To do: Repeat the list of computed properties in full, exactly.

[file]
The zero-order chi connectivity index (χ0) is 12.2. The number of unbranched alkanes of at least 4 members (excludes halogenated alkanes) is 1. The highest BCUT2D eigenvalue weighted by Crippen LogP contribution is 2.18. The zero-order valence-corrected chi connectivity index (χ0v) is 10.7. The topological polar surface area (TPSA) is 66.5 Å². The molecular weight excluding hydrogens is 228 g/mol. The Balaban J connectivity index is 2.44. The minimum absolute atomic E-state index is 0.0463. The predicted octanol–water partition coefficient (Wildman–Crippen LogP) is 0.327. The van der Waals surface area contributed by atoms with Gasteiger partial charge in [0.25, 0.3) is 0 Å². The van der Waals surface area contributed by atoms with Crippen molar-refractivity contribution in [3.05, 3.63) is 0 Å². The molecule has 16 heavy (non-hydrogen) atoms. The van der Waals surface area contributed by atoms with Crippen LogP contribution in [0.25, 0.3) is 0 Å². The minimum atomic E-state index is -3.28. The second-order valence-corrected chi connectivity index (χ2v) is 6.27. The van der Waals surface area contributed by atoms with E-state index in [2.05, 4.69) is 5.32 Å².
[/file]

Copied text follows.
The zero-order chi connectivity index (χ0) is 12.2. The number of unbranched alkanes of at least 4 members (excludes halogenated alkanes) is 1. The highest BCUT2D eigenvalue weighted by Crippen LogP contribution is 2.18. The zero-order valence-corrected chi connectivity index (χ0v) is 10.7. The topological polar surface area (TPSA) is 66.5 Å². The molecular weight excluding hydrogens is 228 g/mol. The Balaban J connectivity index is 2.44. The minimum absolute atomic E-state index is 0.0463. The predicted octanol–water partition coefficient (Wildman–Crippen LogP) is 0.327. The van der Waals surface area contributed by atoms with Gasteiger partial charge in [0.25, 0.3) is 0 Å². The van der Waals surface area contributed by atoms with Crippen molar-refractivity contribution in [3.05, 3.63) is 0 Å². The molecule has 16 heavy (non-hydrogen) atoms. The van der Waals surface area contributed by atoms with Crippen LogP contribution in [0.25, 0.3) is 0 Å². The minimum atomic E-state index is -3.28. The second-order valence-corrected chi connectivity index (χ2v) is 6.27. The van der Waals surface area contributed by atoms with E-state index in [2.05, 4.69) is 5.32 Å².